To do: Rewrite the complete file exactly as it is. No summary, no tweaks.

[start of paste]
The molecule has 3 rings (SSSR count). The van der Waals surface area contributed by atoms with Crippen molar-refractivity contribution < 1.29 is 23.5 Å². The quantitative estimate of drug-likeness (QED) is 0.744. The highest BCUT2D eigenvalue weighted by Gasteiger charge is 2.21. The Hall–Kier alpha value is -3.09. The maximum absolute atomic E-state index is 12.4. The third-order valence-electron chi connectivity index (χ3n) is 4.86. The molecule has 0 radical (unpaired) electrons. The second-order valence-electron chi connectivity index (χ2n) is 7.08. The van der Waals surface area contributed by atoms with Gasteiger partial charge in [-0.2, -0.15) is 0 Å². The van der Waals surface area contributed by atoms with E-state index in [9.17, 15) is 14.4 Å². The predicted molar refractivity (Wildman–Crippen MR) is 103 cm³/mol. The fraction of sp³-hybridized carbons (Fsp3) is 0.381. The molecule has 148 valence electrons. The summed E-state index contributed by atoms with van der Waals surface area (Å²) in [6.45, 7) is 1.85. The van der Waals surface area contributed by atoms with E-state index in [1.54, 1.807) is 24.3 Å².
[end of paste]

The molecule has 3 rings (SSSR count). The van der Waals surface area contributed by atoms with Crippen molar-refractivity contribution < 1.29 is 23.5 Å². The quantitative estimate of drug-likeness (QED) is 0.744. The highest BCUT2D eigenvalue weighted by Gasteiger charge is 2.21. The Hall–Kier alpha value is -3.09. The maximum absolute atomic E-state index is 12.4. The third-order valence-electron chi connectivity index (χ3n) is 4.86. The molecule has 0 radical (unpaired) electrons. The second-order valence-electron chi connectivity index (χ2n) is 7.08. The van der Waals surface area contributed by atoms with Gasteiger partial charge in [-0.2, -0.15) is 0 Å². The van der Waals surface area contributed by atoms with E-state index in [9.17, 15) is 14.4 Å². The predicted molar refractivity (Wildman–Crippen MR) is 103 cm³/mol. The fraction of sp³-hybridized carbons (Fsp3) is 0.381. The molecule has 148 valence electrons. The summed E-state index contributed by atoms with van der Waals surface area (Å²) in [6.45, 7) is 1.85. The van der Waals surface area contributed by atoms with E-state index in [1.54, 1.807) is 24.3 Å².